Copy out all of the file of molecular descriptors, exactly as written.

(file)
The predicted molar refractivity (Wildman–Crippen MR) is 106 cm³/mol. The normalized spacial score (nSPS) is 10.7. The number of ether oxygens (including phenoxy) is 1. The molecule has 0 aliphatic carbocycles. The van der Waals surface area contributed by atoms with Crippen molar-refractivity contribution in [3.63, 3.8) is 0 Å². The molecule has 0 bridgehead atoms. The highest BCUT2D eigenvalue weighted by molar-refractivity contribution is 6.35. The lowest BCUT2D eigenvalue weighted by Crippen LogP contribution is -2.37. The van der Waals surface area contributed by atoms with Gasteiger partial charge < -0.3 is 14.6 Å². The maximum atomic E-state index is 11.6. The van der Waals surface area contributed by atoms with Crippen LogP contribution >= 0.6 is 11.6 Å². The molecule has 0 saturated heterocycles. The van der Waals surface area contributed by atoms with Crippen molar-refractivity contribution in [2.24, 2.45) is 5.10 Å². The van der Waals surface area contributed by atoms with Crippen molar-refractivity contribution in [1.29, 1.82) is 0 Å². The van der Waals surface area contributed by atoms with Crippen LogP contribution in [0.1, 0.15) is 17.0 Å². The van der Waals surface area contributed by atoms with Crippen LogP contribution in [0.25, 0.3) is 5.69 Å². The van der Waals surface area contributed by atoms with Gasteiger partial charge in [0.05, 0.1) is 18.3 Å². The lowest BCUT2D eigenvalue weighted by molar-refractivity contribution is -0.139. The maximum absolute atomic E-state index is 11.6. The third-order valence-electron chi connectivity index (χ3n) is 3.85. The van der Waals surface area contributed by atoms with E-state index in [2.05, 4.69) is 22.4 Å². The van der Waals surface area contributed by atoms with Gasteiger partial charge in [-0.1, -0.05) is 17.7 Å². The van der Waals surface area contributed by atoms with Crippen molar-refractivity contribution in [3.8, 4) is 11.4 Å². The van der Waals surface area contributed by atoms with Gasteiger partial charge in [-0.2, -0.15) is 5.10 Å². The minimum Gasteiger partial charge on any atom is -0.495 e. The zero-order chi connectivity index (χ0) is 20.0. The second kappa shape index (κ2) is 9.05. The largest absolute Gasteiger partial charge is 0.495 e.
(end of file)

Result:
The predicted molar refractivity (Wildman–Crippen MR) is 106 cm³/mol. The normalized spacial score (nSPS) is 10.7. The number of ether oxygens (including phenoxy) is 1. The molecule has 0 aliphatic carbocycles. The van der Waals surface area contributed by atoms with Crippen molar-refractivity contribution in [3.63, 3.8) is 0 Å². The molecule has 0 bridgehead atoms. The highest BCUT2D eigenvalue weighted by molar-refractivity contribution is 6.35. The lowest BCUT2D eigenvalue weighted by Crippen LogP contribution is -2.37. The van der Waals surface area contributed by atoms with Gasteiger partial charge < -0.3 is 14.6 Å². The maximum atomic E-state index is 11.6. The van der Waals surface area contributed by atoms with Crippen LogP contribution >= 0.6 is 11.6 Å². The molecule has 0 saturated heterocycles. The van der Waals surface area contributed by atoms with Crippen molar-refractivity contribution in [2.24, 2.45) is 5.10 Å². The van der Waals surface area contributed by atoms with Crippen molar-refractivity contribution in [1.29, 1.82) is 0 Å². The van der Waals surface area contributed by atoms with Crippen LogP contribution in [0.1, 0.15) is 17.0 Å². The van der Waals surface area contributed by atoms with Crippen LogP contribution in [0.25, 0.3) is 5.69 Å². The van der Waals surface area contributed by atoms with Gasteiger partial charge in [0.05, 0.1) is 18.3 Å². The lowest BCUT2D eigenvalue weighted by molar-refractivity contribution is -0.139. The maximum absolute atomic E-state index is 11.6. The third-order valence-electron chi connectivity index (χ3n) is 3.85. The van der Waals surface area contributed by atoms with E-state index in [2.05, 4.69) is 22.4 Å². The van der Waals surface area contributed by atoms with Gasteiger partial charge in [-0.1, -0.05) is 17.7 Å². The van der Waals surface area contributed by atoms with Crippen molar-refractivity contribution in [3.8, 4) is 11.4 Å². The van der Waals surface area contributed by atoms with Gasteiger partial charge in [-0.2, -0.15) is 5.10 Å². The minimum Gasteiger partial charge on any atom is -0.495 e. The zero-order chi connectivity index (χ0) is 20.0. The second kappa shape index (κ2) is 9.05. The largest absolute Gasteiger partial charge is 0.495 e.